By Dylan Staley
“Isn’t Genealogy Fun? The answer to one problem leads to two more.” – Anonymous
Genealogy, the study of one’s lines of descent or development, is often a tedious task: one must search through hundreds of documents; find certificates of birth, death, marriage, and divorce; and then compile all this information in something easy to read and understand.
That thing is usually a family tree.
Everyone knows what a family tree is. Think back to kindergarten, when your teacher had you draw a tree with your grandparents as the roots, your parents as the trunk, and you and your siblings as the branches of the tree.. It was fun, because you knew these people, and you knew how they were related (and because in kindergarten, family trees actually resembled their real-life counterparts). That’s because it didn’t seem like these people were in the witness protection program.
Tracing back you lineage farther than your great grandparents can prove difficult. By this point, those who actually know who you’re looking for will, ahem, have been put to pasture. It is then up to you to trace your lineage through the paper trail of certificates of birth and death, marriage and divorce, and even immigration records. It’s often too time consuming for the average hobbyist to research find and record all this information.
This is where using Web 2.0, the idea that the internet should be open and collaborative, comes into play. By using this ideology, building your family tree is as easy as asking someone who their mother was. Using a Web 2.0 service simulates having your family around you, and working together to fill out your family tree. As others are added, they become a part of the conversation, adding their input and helping to fill out their branch of the tree. The more people you add to the tree, the more information you have access to. At some point, you realize that you are not alone, and that your family is there to help you.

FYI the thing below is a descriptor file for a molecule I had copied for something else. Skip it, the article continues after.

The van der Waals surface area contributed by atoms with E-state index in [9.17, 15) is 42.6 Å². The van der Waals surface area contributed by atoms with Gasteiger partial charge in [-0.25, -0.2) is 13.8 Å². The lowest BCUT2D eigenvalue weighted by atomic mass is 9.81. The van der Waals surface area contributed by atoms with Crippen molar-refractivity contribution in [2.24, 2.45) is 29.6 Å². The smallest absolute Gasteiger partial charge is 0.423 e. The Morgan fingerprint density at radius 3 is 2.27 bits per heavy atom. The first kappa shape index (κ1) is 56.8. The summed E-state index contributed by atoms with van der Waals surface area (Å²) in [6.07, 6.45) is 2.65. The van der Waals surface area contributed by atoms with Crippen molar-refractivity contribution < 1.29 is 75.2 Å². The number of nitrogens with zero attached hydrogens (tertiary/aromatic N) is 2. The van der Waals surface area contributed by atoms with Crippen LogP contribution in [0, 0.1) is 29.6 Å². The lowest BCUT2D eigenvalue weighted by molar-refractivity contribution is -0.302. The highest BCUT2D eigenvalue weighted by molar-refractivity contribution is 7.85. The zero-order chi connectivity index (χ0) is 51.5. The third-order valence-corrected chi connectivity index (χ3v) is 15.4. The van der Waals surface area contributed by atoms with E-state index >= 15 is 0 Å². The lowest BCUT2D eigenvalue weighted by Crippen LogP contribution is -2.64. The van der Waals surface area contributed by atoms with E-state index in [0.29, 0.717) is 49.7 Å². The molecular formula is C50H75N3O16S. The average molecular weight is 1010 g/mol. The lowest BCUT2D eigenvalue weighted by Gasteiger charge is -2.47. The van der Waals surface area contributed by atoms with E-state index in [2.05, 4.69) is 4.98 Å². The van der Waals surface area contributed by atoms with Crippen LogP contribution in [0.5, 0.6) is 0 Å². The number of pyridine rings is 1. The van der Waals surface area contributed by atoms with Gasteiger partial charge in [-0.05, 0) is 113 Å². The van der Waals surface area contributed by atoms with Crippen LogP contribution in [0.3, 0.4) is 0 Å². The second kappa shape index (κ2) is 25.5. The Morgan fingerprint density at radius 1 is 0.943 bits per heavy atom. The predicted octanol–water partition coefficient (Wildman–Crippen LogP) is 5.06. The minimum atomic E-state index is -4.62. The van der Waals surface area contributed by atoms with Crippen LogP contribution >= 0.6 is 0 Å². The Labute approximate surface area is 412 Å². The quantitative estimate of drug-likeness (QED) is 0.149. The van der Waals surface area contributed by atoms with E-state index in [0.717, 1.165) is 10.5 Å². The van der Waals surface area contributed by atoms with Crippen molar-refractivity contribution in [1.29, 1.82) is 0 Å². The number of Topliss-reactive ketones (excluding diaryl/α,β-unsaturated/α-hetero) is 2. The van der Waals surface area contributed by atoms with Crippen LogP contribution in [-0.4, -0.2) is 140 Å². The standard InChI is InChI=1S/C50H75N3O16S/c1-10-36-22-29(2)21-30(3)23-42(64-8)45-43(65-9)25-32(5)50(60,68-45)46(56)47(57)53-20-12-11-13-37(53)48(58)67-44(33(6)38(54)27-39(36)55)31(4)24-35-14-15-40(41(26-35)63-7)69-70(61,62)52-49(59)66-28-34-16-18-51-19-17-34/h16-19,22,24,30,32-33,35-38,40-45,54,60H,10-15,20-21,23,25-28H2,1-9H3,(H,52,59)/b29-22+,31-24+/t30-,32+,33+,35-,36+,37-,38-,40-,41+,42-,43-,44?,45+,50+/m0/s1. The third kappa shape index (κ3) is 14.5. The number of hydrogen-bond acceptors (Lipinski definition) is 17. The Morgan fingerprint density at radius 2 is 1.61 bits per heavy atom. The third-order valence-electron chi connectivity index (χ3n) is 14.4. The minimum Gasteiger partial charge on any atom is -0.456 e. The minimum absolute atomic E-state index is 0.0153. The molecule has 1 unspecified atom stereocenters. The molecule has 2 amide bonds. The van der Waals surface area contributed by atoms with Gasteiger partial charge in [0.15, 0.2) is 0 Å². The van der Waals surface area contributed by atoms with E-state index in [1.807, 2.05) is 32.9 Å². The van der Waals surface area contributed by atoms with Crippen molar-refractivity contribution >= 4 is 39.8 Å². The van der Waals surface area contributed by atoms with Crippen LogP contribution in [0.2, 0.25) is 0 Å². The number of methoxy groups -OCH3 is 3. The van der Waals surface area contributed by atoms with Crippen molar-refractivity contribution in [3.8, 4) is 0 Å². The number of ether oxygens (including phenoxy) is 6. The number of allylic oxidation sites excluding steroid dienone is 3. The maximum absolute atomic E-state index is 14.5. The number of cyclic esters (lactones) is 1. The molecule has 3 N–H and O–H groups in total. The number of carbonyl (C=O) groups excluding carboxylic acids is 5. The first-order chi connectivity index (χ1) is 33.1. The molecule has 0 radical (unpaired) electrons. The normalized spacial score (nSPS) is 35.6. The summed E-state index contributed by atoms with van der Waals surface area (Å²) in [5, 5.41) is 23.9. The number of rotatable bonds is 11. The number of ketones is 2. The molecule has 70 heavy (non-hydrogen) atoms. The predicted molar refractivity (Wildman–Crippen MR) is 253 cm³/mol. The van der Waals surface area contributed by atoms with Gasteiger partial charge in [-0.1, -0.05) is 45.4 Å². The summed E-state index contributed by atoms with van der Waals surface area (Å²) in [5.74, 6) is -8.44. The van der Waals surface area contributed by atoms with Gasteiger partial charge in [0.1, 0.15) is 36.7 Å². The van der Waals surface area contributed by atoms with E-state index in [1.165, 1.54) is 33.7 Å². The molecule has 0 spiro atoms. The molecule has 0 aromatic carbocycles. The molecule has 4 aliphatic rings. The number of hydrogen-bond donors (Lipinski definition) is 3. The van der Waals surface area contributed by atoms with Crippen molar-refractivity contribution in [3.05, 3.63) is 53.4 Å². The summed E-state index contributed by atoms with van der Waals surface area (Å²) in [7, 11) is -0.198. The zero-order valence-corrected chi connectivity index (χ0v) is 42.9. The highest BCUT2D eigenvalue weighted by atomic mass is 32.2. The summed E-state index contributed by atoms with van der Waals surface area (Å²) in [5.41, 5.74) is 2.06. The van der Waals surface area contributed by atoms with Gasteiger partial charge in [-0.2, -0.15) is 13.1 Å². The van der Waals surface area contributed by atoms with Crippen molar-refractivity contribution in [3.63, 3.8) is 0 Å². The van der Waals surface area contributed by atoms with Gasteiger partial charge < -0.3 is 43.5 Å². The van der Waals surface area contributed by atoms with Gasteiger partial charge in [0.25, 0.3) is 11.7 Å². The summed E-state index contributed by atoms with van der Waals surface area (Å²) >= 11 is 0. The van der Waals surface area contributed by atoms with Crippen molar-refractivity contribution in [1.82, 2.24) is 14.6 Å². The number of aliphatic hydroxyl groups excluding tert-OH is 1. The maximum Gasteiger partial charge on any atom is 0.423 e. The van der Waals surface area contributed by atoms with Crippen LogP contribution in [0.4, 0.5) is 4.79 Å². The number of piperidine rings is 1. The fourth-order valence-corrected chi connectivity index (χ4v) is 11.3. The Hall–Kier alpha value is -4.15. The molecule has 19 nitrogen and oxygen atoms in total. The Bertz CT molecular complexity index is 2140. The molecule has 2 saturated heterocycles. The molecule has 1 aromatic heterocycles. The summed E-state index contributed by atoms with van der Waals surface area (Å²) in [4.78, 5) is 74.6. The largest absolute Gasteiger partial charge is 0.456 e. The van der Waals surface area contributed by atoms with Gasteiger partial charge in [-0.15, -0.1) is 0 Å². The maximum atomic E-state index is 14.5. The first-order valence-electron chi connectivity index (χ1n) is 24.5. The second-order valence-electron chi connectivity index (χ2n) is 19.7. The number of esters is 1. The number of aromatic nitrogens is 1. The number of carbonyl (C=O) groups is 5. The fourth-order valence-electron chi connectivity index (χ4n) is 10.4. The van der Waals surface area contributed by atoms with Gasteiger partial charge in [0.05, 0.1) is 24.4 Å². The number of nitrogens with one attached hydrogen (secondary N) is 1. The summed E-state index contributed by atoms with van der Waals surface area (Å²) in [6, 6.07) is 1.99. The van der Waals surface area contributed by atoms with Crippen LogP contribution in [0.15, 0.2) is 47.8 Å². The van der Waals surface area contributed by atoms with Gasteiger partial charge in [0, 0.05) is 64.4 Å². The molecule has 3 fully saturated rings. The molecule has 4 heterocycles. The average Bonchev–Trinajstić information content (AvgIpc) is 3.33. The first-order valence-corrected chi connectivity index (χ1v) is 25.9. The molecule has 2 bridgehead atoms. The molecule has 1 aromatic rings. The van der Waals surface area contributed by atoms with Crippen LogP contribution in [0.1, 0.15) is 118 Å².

Geni is a web based family tree maker that is using the idea of Web 2.0 and collaboration to make finding your long lost relatives easier. Geni, built by some of the people that brought you PayPal, eGroups, eBay, and Tribe, allows you to work with your family members on building your family tree. So, you may not know your second great grandmother’s husband’s name, but your grandmother’s sister may know, and Geni provides the platform to allow this knowledge to travel the great distances that often separate families.
When you add someone to your tree on Geni, you can also choose to add their email address. Then, they will be able to collaborate on their side of the family tree. Just think, if all of your relatives were to map out their family trees up to their grandparents, your tree would grow exponentially.
Geni also allows you to create complete profiles on any of your family members, including dates of birth, death, marriage and divorce, and other important events; locations of birth and current residence; schools attended and more. Geni provides a simple to use interface that makes genealogy fun and simple (not to mention addictive).
Geni isn’t only about building your family tree with your family. It also provides ample methods to share other things with your relatives, such as important dates in your children’s lives, photos of the family reunion (that only half of them even bothered to R.S.V.P. for), and that video of your daughter taking her first steps. Geni provides the tools to share what’s important to you with your family, and discover just who exactly that is.
As you can see, there are numerous services designed to help you bring your family together to build a family tree. Sound off in the comments if you use one of these services and why, and any interesting discoveries you’ve made along the way.
See what others have said about Geni:
Lifehacker: Build your family tree with Geni
TechCrunch: Geni’s Quest Toward One World Family Tree
VentureBeat: Geni aims to build family tree for whole world
AppAppeal: Geni Review
CNET: Geni: Finally, Genealogy made easy